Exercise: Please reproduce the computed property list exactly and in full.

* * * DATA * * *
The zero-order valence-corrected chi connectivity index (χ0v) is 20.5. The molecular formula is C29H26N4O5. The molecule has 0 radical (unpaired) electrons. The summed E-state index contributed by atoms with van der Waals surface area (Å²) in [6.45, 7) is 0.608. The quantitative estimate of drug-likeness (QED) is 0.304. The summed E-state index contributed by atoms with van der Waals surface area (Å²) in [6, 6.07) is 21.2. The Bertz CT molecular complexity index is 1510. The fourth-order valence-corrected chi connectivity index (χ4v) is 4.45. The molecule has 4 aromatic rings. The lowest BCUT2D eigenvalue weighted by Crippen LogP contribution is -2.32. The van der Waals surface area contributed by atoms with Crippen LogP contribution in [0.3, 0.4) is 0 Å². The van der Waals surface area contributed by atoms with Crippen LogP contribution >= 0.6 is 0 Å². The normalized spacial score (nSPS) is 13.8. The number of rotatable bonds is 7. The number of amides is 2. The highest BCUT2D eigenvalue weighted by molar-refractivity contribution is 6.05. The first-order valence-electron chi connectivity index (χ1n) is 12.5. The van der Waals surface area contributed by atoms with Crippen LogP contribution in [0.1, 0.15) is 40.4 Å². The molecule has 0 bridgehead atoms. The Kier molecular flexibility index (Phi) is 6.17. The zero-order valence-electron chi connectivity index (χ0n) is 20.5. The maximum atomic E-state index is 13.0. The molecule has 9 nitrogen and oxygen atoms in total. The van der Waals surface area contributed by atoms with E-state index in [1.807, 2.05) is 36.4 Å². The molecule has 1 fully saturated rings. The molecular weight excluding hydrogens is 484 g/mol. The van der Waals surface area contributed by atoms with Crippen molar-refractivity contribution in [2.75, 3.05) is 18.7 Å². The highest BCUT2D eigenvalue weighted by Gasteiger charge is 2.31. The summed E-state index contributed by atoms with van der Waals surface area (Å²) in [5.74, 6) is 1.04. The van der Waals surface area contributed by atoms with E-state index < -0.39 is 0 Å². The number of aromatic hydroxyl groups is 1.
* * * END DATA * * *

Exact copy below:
The zero-order valence-corrected chi connectivity index (χ0v) is 20.5. The molecular formula is C29H26N4O5. The molecule has 0 radical (unpaired) electrons. The summed E-state index contributed by atoms with van der Waals surface area (Å²) in [6.45, 7) is 0.608. The quantitative estimate of drug-likeness (QED) is 0.304. The summed E-state index contributed by atoms with van der Waals surface area (Å²) in [6, 6.07) is 21.2. The Bertz CT molecular complexity index is 1510. The fourth-order valence-corrected chi connectivity index (χ4v) is 4.45. The molecule has 4 aromatic rings. The lowest BCUT2D eigenvalue weighted by Crippen LogP contribution is -2.32. The van der Waals surface area contributed by atoms with Crippen LogP contribution in [0.3, 0.4) is 0 Å². The van der Waals surface area contributed by atoms with Crippen LogP contribution >= 0.6 is 0 Å². The normalized spacial score (nSPS) is 13.8. The number of rotatable bonds is 7. The number of amides is 2. The highest BCUT2D eigenvalue weighted by molar-refractivity contribution is 6.05. The first-order valence-electron chi connectivity index (χ1n) is 12.5. The van der Waals surface area contributed by atoms with Crippen LogP contribution in [0.1, 0.15) is 40.4 Å². The molecule has 0 bridgehead atoms. The Kier molecular flexibility index (Phi) is 6.17. The zero-order valence-electron chi connectivity index (χ0n) is 20.5. The maximum atomic E-state index is 13.0. The molecule has 9 nitrogen and oxygen atoms in total. The van der Waals surface area contributed by atoms with E-state index in [1.807, 2.05) is 36.4 Å². The molecule has 1 fully saturated rings. The molecular weight excluding hydrogens is 484 g/mol. The van der Waals surface area contributed by atoms with Crippen molar-refractivity contribution in [2.75, 3.05) is 18.7 Å². The highest BCUT2D eigenvalue weighted by Gasteiger charge is 2.31. The summed E-state index contributed by atoms with van der Waals surface area (Å²) in [5.74, 6) is 1.04. The van der Waals surface area contributed by atoms with E-state index < -0.39 is 0 Å². The number of aromatic hydroxyl groups is 1.